Meridian first responders train for emergencies involving students, school buses

Posted at 4:51 PM, Aug 16, 2022
and last updated 2022-08-16 20:03:08-04

MERIDIAN, Idaho — School districts across the state are gearing up for the start of the school year — but it's not just students and teachers making final preparations.

Meridian police and firefighters are training for a variety of scenarios involving students and school buses.

Bus drivers for the West Ada school district attended an all-day training session Tuesday, where they watched Meridian firefighters train for accidents that could result in a school bus engulfing in flames or tipping onto its side.

"I think it gives people an awareness of how quickly a bus is going to go up in flames when it does," Meridian Fire Division Chief of Training Jordan Reese said. "It will give bus drivers an awareness of their time and how important it will be to get the kids out of the bus and into a safe space."

Crews also spent the morning using equipment to cut open portions of a bus, to rescue children that could be trapped inside.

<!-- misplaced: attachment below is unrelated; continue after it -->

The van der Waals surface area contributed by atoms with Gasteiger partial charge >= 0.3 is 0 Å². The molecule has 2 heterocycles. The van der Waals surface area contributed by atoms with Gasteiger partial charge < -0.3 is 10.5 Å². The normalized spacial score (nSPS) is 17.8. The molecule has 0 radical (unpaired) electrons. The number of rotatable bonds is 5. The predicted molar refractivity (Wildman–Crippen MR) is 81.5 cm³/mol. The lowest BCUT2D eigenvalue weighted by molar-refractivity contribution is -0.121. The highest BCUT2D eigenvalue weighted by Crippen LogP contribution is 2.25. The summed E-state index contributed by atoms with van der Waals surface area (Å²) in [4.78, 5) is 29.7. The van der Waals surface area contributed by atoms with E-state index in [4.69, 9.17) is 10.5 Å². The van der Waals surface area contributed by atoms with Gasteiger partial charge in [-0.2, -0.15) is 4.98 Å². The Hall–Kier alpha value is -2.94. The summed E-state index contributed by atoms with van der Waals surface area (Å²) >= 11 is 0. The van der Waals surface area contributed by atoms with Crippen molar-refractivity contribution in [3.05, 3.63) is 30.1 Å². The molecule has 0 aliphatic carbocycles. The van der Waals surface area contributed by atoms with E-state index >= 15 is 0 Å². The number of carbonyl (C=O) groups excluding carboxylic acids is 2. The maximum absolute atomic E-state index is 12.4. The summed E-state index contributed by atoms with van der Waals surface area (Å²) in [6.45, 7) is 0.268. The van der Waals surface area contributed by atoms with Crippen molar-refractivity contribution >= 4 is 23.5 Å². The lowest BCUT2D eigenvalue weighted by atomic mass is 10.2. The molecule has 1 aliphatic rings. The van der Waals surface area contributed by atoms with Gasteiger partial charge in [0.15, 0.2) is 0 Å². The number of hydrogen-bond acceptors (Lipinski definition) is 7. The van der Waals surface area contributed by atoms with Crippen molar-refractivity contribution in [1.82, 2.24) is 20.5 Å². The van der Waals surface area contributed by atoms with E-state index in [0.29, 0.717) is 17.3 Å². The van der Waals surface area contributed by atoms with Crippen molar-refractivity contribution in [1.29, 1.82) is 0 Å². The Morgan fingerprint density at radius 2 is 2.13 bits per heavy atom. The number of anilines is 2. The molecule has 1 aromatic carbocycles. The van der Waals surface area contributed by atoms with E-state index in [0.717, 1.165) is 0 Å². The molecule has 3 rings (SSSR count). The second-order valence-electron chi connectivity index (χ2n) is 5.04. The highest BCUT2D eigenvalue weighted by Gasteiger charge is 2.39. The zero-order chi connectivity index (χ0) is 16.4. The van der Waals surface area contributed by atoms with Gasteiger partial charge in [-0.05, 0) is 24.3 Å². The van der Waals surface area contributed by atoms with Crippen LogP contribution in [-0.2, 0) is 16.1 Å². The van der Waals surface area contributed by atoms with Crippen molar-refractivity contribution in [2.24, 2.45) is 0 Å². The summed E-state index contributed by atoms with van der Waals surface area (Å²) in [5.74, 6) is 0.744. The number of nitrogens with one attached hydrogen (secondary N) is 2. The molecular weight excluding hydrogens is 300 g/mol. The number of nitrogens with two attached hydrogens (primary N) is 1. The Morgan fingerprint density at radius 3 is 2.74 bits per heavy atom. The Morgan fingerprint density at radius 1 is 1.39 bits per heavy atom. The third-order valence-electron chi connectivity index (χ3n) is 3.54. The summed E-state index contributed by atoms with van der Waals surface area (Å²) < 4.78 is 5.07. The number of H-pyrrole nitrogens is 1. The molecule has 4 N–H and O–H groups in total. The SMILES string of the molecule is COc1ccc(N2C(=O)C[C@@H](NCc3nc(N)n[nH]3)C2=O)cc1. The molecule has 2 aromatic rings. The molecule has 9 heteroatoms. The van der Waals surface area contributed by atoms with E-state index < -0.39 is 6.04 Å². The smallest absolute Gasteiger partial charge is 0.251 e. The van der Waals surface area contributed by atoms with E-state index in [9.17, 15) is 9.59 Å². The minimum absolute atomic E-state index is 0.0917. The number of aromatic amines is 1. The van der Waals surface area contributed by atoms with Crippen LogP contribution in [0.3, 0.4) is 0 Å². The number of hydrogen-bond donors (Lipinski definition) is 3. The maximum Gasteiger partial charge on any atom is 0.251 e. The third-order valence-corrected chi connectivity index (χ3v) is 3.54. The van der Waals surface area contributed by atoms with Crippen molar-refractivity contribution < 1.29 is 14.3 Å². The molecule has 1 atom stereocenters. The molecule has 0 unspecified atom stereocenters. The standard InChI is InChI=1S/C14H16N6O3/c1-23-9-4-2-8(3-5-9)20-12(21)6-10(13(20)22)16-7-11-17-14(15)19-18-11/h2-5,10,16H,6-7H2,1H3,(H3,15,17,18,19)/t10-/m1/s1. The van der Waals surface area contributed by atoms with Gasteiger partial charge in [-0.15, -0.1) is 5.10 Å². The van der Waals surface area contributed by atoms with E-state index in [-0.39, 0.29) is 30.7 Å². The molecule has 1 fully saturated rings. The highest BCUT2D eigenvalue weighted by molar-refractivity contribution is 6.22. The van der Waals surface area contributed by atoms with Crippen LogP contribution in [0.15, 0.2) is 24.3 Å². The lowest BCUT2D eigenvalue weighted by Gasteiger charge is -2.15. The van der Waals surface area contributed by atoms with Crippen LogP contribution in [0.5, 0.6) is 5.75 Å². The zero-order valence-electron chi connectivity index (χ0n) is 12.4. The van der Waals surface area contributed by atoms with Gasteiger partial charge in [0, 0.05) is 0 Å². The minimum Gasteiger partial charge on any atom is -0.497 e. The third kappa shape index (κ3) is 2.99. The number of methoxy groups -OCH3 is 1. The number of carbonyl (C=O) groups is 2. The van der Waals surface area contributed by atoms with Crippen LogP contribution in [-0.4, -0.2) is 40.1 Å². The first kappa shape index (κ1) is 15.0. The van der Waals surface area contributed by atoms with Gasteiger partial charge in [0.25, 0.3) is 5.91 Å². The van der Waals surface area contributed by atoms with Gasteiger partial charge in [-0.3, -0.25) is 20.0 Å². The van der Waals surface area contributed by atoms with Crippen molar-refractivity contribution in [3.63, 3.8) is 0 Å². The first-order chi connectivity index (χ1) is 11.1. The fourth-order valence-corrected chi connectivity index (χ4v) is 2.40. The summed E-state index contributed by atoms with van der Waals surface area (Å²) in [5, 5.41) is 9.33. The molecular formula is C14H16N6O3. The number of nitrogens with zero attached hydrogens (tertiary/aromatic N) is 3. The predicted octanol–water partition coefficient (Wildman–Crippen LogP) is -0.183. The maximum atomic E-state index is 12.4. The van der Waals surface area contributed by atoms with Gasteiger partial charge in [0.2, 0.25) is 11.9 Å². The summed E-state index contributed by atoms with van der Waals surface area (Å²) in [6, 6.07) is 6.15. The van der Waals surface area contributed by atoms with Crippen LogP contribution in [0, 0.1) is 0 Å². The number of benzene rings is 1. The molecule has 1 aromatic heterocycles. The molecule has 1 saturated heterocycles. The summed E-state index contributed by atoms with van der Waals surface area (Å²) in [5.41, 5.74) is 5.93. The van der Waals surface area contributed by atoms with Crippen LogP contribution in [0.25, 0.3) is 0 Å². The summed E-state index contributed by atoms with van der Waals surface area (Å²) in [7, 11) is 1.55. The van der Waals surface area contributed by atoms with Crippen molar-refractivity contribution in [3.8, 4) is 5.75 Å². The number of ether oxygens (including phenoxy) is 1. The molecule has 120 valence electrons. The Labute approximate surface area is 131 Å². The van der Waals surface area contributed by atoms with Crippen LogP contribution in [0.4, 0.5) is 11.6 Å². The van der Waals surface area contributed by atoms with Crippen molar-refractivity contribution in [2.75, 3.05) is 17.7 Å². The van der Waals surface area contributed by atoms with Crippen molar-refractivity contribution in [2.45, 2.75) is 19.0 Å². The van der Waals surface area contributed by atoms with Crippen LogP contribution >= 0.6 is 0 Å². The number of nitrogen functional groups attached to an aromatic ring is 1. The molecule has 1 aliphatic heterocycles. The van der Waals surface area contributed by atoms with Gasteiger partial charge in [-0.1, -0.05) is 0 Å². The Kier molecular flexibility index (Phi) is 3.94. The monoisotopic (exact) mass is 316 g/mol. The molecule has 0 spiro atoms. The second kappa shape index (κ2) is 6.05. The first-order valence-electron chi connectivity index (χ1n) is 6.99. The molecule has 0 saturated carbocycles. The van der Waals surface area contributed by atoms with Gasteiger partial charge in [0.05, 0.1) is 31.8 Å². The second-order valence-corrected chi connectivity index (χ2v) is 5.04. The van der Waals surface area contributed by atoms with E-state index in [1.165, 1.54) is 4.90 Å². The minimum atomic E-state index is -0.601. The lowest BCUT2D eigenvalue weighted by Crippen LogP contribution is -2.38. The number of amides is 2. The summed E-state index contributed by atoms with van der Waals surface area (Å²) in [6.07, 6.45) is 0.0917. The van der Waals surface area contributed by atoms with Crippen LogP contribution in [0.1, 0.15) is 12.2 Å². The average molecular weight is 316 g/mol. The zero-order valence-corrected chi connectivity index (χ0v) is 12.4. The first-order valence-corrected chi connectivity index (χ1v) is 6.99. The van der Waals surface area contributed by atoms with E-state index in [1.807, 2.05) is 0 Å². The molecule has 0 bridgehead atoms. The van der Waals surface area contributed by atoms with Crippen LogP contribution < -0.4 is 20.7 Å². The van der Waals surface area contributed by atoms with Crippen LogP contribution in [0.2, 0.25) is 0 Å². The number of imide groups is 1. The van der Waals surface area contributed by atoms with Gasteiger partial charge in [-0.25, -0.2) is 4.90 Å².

In order to avoid situations like this, every driver on the road plays a part.

Patrol officers say the start of the school year usually brings more cars, more traffic, and more pedestrians. That's why they'll be out enforcing traffic laws at school zones and bus stops.

"There's a lot of things that can happen, especially when you have kids trying to cross the road and buses stopping," Meridian Patrol Sergeant Justin Dance said. "When their red lights come on, to make sure they're stopping; make sure they're obeying the stop signs that come out on the school buses, and not trying to pass them."

But back-to-school training doesn't stop there. School resource officers with Nampa and West Ada spent last week training for active shooter scenarios, practicing techniques for clearing hallways, breaching classrooms, and evacuating students.

"We take Parkland, Columbine, a lot of these other incidents that we can learn from, and our tactics this week aren't just about Uvalde, but we do take a lot of that information to make sure that our officers are ready," Meridian PD School Resource Officer John Gonzales said.

And another reminder for students and parents: if you see something, say something. SROs say it could save lives.

"Unfortunately, in a lot of the school shooting type situations, people knew what was going to happen prior to it happening," Gonzales said. "So what we encourage is for people to report if they know a student is having some difficulty, or maybe talking about a school shooting, to let somebody know."